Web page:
As I close out 2020, there are plenty of people to thank. One in particular is Matt Mottola, the founder of Venture L. Matt has been a particularly insightful and helpful colleague, and an important talent cloud whisperer. He’s also the author of a terrific new book with Matt Coatney entitled The Human Cloud: How Today’s Changmakers Use AI and the Freelance Workforce to Transform Work.
Over the past month or two, Matt and I have had several very productive conversations about the paths to success as a freelance entrepreneur. He’s helped me identify the set of paths that have led to sustainable freelance platform profitability. This analysis is largely anecdotal, based on a wide range of interviews and conversations with platform leaders, and the conclusions are mine alone. But I see seven distinct themes: network effects, access to unique talent quality, tie-ups, community building, outcome focus, small is beautiful (agency), and ecosystem services. This is a young industry and will continue to innovate. But, as of now, there are at least seven discernible pathways or, if you will, strategic orientations.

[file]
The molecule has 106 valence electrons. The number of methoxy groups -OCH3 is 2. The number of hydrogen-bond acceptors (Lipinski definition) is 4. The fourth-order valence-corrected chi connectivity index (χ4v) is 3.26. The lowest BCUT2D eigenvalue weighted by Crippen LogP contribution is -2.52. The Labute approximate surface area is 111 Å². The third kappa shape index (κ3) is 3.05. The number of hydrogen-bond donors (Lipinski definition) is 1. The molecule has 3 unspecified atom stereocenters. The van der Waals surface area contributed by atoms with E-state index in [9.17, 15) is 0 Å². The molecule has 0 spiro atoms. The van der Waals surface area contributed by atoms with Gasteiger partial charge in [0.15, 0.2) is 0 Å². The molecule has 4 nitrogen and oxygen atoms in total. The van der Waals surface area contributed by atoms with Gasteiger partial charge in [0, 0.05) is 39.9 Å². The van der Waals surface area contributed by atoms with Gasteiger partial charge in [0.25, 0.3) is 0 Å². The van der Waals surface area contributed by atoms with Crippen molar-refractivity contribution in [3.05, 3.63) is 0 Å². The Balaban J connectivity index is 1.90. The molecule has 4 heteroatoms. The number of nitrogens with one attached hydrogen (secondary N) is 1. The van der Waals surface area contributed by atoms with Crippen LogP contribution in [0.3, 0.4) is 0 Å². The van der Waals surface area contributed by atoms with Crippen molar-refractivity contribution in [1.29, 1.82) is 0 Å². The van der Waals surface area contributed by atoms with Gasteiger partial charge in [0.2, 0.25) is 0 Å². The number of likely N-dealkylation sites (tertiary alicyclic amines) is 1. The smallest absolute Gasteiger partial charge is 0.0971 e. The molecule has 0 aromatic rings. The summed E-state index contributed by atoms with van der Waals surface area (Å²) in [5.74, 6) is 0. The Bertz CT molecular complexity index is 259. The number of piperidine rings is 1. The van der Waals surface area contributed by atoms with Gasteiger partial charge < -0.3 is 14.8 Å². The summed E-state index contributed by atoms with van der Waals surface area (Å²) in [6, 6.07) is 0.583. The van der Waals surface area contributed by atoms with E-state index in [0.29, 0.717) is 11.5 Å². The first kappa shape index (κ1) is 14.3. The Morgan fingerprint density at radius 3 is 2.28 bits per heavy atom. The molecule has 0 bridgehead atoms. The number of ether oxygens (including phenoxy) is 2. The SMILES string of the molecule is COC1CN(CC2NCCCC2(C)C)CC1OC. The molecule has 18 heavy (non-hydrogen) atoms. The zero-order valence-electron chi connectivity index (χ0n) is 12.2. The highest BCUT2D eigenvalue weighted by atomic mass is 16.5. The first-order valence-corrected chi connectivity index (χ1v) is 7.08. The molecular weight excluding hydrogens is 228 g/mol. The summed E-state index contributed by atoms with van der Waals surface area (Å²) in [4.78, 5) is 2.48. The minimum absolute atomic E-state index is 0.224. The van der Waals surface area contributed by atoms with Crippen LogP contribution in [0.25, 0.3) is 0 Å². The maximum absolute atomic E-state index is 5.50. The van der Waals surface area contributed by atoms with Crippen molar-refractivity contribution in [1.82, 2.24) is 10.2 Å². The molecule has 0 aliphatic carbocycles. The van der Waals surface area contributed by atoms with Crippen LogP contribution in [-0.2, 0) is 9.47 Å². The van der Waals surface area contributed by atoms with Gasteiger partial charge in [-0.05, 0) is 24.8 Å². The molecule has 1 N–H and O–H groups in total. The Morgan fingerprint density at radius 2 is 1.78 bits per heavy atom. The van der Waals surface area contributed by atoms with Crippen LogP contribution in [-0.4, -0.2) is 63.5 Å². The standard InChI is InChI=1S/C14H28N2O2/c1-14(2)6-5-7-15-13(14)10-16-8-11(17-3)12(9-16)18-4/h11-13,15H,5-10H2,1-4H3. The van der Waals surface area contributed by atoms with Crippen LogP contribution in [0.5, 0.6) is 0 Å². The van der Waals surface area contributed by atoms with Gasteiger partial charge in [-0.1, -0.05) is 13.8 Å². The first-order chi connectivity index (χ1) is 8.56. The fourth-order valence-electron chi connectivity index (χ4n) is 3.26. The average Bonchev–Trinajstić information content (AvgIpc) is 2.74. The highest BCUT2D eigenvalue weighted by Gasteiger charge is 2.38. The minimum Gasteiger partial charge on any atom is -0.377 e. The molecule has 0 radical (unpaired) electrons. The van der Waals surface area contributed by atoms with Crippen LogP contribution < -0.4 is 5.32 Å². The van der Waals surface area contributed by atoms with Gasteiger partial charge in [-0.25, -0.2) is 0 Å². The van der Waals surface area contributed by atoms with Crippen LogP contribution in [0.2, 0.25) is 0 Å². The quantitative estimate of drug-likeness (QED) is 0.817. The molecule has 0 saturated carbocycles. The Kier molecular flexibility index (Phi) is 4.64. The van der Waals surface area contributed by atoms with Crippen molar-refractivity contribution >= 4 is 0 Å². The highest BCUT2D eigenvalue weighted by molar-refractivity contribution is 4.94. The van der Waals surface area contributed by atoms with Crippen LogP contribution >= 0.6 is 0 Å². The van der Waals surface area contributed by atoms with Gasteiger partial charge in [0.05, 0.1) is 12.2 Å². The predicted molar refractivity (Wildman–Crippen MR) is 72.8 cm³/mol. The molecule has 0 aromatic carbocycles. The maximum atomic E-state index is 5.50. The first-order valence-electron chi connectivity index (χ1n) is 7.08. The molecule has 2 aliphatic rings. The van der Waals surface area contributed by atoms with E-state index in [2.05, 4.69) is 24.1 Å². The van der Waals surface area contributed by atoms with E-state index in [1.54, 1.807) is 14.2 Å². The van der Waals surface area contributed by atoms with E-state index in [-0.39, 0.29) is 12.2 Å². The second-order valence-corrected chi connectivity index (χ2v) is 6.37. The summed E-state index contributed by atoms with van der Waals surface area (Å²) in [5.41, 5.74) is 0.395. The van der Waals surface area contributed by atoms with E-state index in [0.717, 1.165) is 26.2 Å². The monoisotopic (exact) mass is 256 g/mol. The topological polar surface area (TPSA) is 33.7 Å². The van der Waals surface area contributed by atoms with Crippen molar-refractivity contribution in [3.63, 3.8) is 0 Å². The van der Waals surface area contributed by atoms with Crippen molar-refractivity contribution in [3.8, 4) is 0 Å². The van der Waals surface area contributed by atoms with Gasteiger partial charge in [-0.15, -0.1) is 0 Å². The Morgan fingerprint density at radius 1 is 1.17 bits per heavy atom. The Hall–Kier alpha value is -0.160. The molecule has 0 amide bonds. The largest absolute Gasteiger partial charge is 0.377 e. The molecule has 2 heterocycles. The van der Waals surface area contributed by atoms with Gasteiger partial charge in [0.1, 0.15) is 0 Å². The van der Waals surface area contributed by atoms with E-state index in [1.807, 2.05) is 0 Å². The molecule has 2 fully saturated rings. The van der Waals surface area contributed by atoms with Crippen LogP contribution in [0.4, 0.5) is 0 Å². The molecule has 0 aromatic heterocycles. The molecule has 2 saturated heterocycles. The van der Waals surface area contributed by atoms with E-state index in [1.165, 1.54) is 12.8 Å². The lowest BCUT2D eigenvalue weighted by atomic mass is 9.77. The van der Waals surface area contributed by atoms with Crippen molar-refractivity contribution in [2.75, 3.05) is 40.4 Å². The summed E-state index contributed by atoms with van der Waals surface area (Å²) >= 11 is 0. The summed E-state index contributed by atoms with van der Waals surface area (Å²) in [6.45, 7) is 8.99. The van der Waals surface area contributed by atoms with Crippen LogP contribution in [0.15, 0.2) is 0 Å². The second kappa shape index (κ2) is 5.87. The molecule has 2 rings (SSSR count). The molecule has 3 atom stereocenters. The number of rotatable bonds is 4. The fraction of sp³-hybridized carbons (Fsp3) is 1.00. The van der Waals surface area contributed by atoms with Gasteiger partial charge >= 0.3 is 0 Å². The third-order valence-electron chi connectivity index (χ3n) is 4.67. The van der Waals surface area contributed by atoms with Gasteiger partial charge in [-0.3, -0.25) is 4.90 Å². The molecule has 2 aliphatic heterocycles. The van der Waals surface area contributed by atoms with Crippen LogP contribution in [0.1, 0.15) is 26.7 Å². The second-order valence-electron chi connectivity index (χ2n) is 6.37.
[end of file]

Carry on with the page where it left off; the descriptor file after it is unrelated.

Network Effects. The impact of network effects, well-known in other industries, has certainly been at the foundation of the larger global and regional platforms. Upwork, Fiverr, and Freelancer.com are the best known given their size: At 18 million platform members, Upwork’s population if a country is between Guatemala and Zambia. Freelancer.com, with approximately 45 million platform members is just shy of Argentina. But, other large regional platforms like Flexing It in India, Workhoppers in Canada, and WePloy in Australia are strong examples. These are platforms with a wide “on demand” offering including both highly skilled professionals in many areas, and also “gigsters” providing a variety of retail services. For example, Workhoppers offers a range of skills from consulting and business analysis to virtual administrative assistants. Upwork, arguably the best know platform, describes itself as offering thousands of categories of gigsters and freelancers. They were first and are best known.